Clinical signs:
The following clinical signs were recorded during and/or after the inhalation exposure. Markedly laboured respiration (5/5)1, marked breath sounds [rales] (5/5), moderate (males) / marked (females) red secretion from the nose (5/5), marked salivation (5/5), a marked decrease in spontaneous activity (5/5), markedly ruffled fur (5/5), hunched posture (5/5), moderate emaciation (1/0) and a half closed lid (0/1).
In both genders, the findings of laboured respiration and salivation were first noticed approximately 1 hour after the beginning of the exposure. The finding of salivation was limited to the exposure period. Most of the other findings were first noticed outside the restraint tubes, immediately after the end of the exposure period and in general gradually diminished thereafter. As from test day 12 until test day 15 (scheduled necropsy day) all surviving animals were free from clinical signs.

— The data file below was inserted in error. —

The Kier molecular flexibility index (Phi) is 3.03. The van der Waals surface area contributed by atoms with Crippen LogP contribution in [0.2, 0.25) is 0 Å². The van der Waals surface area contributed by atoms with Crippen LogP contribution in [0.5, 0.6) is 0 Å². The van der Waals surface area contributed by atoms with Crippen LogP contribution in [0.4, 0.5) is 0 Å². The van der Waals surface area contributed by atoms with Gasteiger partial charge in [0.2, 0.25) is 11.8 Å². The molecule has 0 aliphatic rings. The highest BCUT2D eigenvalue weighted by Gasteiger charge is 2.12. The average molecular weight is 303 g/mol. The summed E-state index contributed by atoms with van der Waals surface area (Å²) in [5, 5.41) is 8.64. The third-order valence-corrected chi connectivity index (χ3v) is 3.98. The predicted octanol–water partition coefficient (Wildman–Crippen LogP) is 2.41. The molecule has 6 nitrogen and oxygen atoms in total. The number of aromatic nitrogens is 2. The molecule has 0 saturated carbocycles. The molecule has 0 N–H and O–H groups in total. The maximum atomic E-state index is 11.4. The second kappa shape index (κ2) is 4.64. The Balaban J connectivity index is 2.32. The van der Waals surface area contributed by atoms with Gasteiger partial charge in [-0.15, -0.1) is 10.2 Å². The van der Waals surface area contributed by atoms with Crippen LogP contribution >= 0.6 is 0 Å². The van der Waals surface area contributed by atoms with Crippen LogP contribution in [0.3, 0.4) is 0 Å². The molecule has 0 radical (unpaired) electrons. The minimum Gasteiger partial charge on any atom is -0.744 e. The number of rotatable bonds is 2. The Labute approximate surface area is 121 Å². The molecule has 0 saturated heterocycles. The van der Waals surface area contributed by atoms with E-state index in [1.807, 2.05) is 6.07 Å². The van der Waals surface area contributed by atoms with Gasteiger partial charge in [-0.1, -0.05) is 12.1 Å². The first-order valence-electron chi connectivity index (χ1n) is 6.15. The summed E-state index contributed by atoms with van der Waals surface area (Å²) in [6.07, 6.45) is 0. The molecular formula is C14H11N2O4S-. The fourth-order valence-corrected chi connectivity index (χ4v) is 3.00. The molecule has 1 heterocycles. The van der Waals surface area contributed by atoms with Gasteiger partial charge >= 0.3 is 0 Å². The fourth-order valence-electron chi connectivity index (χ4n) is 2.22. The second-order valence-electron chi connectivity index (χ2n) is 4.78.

Body weight:
Marked body weight losses were seen in all surviving animals between test days 1 and 4 (mean body weight loss in the male animals -18.8%, mean body weight loss in the female survivors -19.6%). One male animal (no. 1) also showed a marked body weight loss (-9.1%) between test days 4 and 8. The other male animals showed a marginal to normal body weight gain between test days 4 and 8. Thereafter (test days 8 to 15), the body weight gain in the male animals was considered to be normal. From test day 4 until test day 15 three of the four female survivors gained body weight normally, whereas the other one (female no. 7) again lost body weight (-11.7%) between test days 8 and 15.
Gross pathology:
Macroscopical Findings